Jump to content

Sharing my at home gym I just finished 👍🏼


Recommended Posts

Hi everyone,

Just wanted to share my finished at home gym! 
all second hand gear that I’ve picked up in different places. 
now, just to use this space 👊🏼
anyone else wanna share their home gyms? Or fave place to train 🙏🏼

9981B65A-EEFE-43E8-B055-BCCCDD7ADFF7.jpeg

  • Like 8
  • Gamma 1
Link to comment
Share on other sites

Hey that's really awesome, I am going to take inspiration from your setup. I have a nice open space that I'm working on as well but I just need the equipment. I will post a picture of my open space and maybe you can give me some tips or suggestions.

20190720_165617.jpg

  • Like 3
  • Cool 1
Link to comment
Share on other sites

1 hour ago, EderLA said:

Hey that's really awesome, I am going to take inspiration from your setup. I have a nice open space that I'm working on as well but I just need the equipment. I will post a picture of my open space and maybe you can give me some tips or suggestions.

20190720_165617.jpg

Thanks 🙂 I'm pretty proud!! 

Wow that's a great space you have there! There is definitely room for a heavy bag! but what is really cool is that you have a wood ceiling, you could totally put up a chin up/Pull up/hang bar!!  

Id make one side Muay Thai and one side fitness too, but that's just me being ODC hahaha

Cant wait to see the finished gym. 

Link to comment
Share on other sites

So jealous. 

Gonna do the same once the cash situation lets me get ground floor apartment with a back yard.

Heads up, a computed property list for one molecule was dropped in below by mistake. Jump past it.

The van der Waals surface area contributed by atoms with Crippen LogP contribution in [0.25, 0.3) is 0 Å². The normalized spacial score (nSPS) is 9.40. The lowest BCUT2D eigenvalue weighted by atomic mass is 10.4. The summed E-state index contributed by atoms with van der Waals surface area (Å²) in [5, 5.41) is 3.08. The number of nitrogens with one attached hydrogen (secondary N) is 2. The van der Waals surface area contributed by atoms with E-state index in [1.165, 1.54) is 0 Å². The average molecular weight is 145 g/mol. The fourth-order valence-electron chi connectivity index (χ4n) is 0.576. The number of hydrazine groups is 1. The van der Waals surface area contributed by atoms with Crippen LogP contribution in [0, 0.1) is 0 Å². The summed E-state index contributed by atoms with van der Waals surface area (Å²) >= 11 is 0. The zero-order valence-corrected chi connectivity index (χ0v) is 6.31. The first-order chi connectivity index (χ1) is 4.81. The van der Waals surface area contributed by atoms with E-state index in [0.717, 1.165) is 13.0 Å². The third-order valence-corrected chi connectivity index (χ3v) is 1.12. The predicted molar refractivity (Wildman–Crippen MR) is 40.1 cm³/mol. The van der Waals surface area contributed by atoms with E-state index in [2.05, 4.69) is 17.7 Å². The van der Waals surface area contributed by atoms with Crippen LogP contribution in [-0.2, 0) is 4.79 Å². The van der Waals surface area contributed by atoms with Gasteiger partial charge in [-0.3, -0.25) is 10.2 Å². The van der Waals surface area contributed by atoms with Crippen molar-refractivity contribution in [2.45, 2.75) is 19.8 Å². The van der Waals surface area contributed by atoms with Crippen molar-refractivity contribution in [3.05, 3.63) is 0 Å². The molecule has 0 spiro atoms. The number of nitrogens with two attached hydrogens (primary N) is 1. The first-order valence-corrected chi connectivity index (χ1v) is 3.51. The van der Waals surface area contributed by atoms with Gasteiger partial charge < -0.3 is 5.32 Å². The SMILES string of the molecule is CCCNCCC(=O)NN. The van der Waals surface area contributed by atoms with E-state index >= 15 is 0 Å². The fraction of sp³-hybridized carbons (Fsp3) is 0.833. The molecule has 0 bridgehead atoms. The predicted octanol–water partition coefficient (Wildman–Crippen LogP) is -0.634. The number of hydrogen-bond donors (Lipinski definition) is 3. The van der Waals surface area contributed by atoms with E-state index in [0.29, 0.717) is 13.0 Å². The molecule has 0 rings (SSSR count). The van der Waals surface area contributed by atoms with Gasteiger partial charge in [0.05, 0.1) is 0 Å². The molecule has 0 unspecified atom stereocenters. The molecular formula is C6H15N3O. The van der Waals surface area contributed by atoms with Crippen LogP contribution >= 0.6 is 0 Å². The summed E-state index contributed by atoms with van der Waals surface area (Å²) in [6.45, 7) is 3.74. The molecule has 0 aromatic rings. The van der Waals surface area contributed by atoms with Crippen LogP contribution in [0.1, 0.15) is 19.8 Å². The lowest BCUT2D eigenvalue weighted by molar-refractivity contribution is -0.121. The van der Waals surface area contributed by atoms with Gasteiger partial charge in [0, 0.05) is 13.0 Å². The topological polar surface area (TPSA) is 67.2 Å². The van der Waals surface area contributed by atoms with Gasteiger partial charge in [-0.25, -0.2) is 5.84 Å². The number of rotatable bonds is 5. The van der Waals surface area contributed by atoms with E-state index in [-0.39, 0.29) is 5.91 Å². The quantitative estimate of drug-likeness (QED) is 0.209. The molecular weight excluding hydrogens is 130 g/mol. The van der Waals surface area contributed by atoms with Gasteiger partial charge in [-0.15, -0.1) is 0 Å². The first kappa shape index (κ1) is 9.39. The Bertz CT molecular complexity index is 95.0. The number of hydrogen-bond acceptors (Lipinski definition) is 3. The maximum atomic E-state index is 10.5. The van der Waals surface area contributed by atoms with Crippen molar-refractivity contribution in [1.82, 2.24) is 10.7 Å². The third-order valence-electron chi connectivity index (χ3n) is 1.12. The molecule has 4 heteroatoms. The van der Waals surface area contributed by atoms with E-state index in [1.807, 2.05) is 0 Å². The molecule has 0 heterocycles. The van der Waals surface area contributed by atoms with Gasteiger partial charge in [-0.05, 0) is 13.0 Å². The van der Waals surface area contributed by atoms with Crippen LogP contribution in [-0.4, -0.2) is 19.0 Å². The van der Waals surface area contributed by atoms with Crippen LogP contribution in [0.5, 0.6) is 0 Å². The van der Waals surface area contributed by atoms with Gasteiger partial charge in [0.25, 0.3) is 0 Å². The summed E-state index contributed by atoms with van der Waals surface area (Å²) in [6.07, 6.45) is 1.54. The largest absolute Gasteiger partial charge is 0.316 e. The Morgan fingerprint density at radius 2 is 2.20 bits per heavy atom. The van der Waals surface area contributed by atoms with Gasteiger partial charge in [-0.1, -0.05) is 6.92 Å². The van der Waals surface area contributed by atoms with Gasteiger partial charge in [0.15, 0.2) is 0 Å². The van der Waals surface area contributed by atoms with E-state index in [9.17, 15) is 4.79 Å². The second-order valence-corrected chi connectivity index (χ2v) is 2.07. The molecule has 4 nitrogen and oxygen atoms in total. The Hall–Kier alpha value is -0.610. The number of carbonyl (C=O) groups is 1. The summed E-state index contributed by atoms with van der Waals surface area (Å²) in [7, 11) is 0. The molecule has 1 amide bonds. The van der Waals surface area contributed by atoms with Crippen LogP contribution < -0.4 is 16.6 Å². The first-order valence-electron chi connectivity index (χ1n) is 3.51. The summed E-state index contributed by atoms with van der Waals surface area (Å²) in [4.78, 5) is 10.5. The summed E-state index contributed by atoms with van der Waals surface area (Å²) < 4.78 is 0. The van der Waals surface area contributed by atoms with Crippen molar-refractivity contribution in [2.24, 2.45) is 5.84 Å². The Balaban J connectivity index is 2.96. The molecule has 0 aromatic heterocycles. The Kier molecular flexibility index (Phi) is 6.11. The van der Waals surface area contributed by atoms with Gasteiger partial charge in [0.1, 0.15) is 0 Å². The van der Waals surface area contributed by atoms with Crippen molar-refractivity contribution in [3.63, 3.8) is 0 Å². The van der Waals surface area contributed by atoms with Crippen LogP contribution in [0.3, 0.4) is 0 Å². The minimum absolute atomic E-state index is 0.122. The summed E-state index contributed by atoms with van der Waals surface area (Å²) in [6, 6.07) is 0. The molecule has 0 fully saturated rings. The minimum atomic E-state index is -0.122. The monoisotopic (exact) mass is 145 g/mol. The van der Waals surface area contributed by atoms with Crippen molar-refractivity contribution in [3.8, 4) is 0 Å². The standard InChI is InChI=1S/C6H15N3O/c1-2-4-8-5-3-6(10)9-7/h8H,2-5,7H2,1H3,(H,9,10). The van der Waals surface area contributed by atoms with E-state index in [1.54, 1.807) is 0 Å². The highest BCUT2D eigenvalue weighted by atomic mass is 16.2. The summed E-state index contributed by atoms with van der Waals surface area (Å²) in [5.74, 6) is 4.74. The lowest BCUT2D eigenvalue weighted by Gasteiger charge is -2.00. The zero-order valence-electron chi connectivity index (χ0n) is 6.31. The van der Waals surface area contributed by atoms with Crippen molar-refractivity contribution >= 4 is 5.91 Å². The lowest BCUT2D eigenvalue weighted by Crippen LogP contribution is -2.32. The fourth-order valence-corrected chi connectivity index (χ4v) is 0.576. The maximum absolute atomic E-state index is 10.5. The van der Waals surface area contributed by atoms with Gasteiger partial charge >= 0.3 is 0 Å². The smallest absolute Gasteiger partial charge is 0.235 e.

Real quick - is it true that the mats are the expensive part of doing it? Like cost more than the bags and Mr Bob dummy etc..?

Link to comment
Share on other sites

3 hours ago, Oliver said:

So jealous. 

Gonna do the same once the cash situation lets me get ground floor apartment with a back yard.

Real quick - is it true that the mats are the expensive part of doing it? Like cost more than the bags and Mr Bob dummy etc..?

I got a few second hand ones and some online for 20bucks a sq metre, my heavy bag was more expensive. An old carpet will do the trick too if you’re on a budget 

  • Like 1
Link to comment
Share on other sites

Soooo, in looking for heavy bags there are so many choices,,, 6ft, 4ft, leather, non leather, anchored, or not.. teardrop , then there is the filling,,,, any advice would be helpful,,, thanks

  • Like 1
Link to comment
Share on other sites

 

14 hours ago, Richard said:

Soooo, in looking for heavy bags there are so many choices,,, 6ft, 4ft, leather, non leather, anchored, or not.. teardrop , then there is the filling,,,, any advice would be helpful,,, thanks

Hey there 🙂 definitely go for a 6ft because you can use it for low leg chops as well as everything else. I really like my teardrop too but that’s more for uppercuts and knees .

filling- I bought mine already filled but I’ve seen people put in old clothes and rags as long as all buttons and zips have been removed 👍🏼 
 

14 hours ago, Richard said:

Soooo, in looking for heavy bags there are so many choices,,, 6ft, 4ft, leather, non leather, anchored, or not.. teardrop , then there is the filling,,,, any advice would be helpful,,, thanks

 

Link to comment
Share on other sites

4 hours ago, Richard said:

Hey, thanks for your input, any thoughts about leather or non-leather for home use?

I have non leather but I live in a humid climate so organic materials seem to get mould of them Pretty quick here.  But I’m unsure if leather is better In bags.

 

Link to comment
Share on other sites

21 hours ago, Richard said:

Hey, thanks for your input, any thoughts about leather or non-leather for home use?

Richard, you're in my hometown! I was going to suggest that if you get a standing bag, one that has a base, that you can fill it with water because then you can empty it and move it more easily than if it's sand. But because of all the snow and change in temperatures that Boulder experiences, the water might be a risky move. A hanging bag is preferable for all kinds of reasons, but obviously depends on budget and if you have somewhere to hang it from.